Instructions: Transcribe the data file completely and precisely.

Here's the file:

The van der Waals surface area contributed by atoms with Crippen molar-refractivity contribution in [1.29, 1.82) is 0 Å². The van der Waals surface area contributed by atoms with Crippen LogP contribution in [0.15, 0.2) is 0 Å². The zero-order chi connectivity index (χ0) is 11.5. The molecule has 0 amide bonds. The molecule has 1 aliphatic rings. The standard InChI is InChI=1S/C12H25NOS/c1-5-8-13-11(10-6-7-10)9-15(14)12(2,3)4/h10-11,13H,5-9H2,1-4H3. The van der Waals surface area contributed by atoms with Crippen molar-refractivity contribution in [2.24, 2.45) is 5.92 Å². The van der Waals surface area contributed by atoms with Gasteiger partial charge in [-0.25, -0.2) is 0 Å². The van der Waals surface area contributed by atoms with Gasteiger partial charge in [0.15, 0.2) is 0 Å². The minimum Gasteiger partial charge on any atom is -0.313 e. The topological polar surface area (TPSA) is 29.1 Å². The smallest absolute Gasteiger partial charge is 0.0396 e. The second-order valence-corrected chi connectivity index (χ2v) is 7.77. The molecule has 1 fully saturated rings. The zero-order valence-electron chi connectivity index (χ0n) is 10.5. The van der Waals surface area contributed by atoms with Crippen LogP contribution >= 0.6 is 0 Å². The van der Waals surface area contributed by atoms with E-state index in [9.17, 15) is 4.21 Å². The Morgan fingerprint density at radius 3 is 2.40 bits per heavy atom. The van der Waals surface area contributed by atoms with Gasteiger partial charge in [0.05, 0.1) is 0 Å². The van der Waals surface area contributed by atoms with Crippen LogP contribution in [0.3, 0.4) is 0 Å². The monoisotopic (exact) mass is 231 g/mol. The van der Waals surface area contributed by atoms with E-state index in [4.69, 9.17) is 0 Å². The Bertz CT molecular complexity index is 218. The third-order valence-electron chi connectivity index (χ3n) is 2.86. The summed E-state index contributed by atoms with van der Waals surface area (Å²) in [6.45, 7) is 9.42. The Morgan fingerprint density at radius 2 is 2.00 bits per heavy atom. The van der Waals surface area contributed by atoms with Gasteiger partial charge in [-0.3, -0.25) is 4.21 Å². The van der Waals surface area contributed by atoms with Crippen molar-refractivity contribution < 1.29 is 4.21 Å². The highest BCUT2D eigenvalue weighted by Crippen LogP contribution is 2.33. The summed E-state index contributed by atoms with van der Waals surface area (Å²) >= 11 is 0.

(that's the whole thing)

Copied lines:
The van der Waals surface area contributed by atoms with Crippen molar-refractivity contribution in [1.29, 1.82) is 0 Å². The van der Waals surface area contributed by atoms with Crippen LogP contribution in [0.15, 0.2) is 0 Å². The zero-order chi connectivity index (χ0) is 11.5. The molecule has 0 amide bonds. The molecule has 1 aliphatic rings. The standard InChI is InChI=1S/C12H25NOS/c1-5-8-13-11(10-6-7-10)9-15(14)12(2,3)4/h10-11,13H,5-9H2,1-4H3. The van der Waals surface area contributed by atoms with Crippen molar-refractivity contribution in [2.24, 2.45) is 5.92 Å². The van der Waals surface area contributed by atoms with Gasteiger partial charge in [-0.25, -0.2) is 0 Å². The van der Waals surface area contributed by atoms with Gasteiger partial charge in [0.15, 0.2) is 0 Å². The minimum Gasteiger partial charge on any atom is -0.313 e. The topological polar surface area (TPSA) is 29.1 Å². The smallest absolute Gasteiger partial charge is 0.0396 e. The second-order valence-corrected chi connectivity index (χ2v) is 7.77. The molecule has 1 fully saturated rings. The zero-order valence-electron chi connectivity index (χ0n) is 10.5. The van der Waals surface area contributed by atoms with Crippen LogP contribution >= 0.6 is 0 Å². The van der Waals surface area contributed by atoms with E-state index in [9.17, 15) is 4.21 Å². The Morgan fingerprint density at radius 3 is 2.40 bits per heavy atom. The van der Waals surface area contributed by atoms with Gasteiger partial charge in [0.05, 0.1) is 0 Å². The van der Waals surface area contributed by atoms with Crippen LogP contribution in [0.3, 0.4) is 0 Å². The monoisotopic (exact) mass is 231 g/mol. The van der Waals surface area contributed by atoms with E-state index in [4.69, 9.17) is 0 Å². The Bertz CT molecular complexity index is 218. The third-order valence-electron chi connectivity index (χ3n) is 2.86. The summed E-state index contributed by atoms with van der Waals surface area (Å²) in [6.45, 7) is 9.42. The Morgan fingerprint density at radius 2 is 2.00 bits per heavy atom. The van der Waals surface area contributed by atoms with Gasteiger partial charge in [-0.3, -0.25) is 4.21 Å². The van der Waals surface area contributed by atoms with Crippen molar-refractivity contribution < 1.29 is 4.21 Å². The highest BCUT2D eigenvalue weighted by Crippen LogP contribution is 2.33. The summed E-state index contributed by atoms with van der Waals surface area (Å²) >= 11 is 0.